In this work, Sinzogan depicts six African women wearing traditional dress – possible Amazon women, as expressed by the title - placed against a grid-like background.
The grid-like pattern covers the entire surface of the work, and alternates between black and white Indian ink drawings and colourful gouache ones, hence illustrating two significant techniques of Sinzogan’s work. The extremely lively palette of color used for the female figures contrasts with the neutral tones used for the background designs.
These designs create a patchwork effect; they blend scenes and representations of everyday life, including animals, plants, musical instruments, portraits and other objects. One can for example observe a women braiding a child’s hair, another crushing the millet, a pair of sandals, earrings, an umbrella, a cat, an elephant, a flute, drums … It is interesting to note that none of these representations are repeated except for the headrest, an emblematic object in African arts which is here depicted several times.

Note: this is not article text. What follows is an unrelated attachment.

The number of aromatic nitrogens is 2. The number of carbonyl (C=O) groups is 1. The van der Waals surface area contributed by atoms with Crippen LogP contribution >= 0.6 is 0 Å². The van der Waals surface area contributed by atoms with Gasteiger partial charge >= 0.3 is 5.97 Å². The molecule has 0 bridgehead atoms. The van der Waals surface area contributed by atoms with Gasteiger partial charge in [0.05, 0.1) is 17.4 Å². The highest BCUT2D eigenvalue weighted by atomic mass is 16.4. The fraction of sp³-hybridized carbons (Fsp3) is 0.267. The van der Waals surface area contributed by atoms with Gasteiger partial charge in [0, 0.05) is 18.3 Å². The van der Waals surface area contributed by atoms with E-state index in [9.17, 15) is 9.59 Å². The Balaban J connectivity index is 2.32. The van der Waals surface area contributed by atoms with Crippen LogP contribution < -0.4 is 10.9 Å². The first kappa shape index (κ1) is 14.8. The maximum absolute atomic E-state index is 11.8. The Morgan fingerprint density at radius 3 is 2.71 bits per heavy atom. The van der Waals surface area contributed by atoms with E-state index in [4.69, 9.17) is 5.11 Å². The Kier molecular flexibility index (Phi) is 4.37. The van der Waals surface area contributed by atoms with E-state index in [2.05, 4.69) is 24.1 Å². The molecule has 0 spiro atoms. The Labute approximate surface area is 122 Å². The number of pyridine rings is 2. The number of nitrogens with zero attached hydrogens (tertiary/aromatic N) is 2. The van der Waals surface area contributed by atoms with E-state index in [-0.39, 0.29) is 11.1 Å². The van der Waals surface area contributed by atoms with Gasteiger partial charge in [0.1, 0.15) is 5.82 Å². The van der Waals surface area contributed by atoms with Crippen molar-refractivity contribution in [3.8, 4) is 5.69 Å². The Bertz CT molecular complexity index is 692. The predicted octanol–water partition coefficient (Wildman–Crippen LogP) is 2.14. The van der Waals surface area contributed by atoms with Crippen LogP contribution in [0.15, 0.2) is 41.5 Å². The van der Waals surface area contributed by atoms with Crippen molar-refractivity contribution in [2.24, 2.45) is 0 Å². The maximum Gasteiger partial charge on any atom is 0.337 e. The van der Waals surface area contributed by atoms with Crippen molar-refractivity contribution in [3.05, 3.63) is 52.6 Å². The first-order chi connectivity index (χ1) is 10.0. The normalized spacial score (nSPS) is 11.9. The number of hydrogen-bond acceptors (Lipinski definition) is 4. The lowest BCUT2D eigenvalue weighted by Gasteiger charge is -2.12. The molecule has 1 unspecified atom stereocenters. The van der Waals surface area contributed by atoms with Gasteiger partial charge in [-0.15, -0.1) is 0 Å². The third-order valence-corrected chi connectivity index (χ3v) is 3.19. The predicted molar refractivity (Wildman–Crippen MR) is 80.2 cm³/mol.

The use of gouache makes the six female figures stand out and breaks up the rectilinear effect of the otherwise grid-like composition. This creates an impression of fusion between the patterns and the Amazon women, as if their own story were being told through the various square designs. Sinzogan has a particular affection for themes linked to spirituality and the history of his country, which are probably represented in this work.
Born in Porto-Novo (Republic of Benin) in 1957, Julian Sinzogan first studied architecture in Paris before dedicating himself to drawing, painting and sculpture. Today, Sinzogan lives and works in France. For his figurative works, he he is inspired by the history of Benin and voodoo spirituality, of which the cultural influence is particularly strong in this region. Through different techniques and material, Sinzogan illustrates themes such as the slave trade or the Cuban society of Yorubas. He uses materials such as papyrus, hessian or tree bark to create contrasts. He particularly appreciates the qualities of Indian ink for his drawings to which he then adds colors in order to guide the spectator towards a sign, a specific symbol, giving his work a spiritual dimension.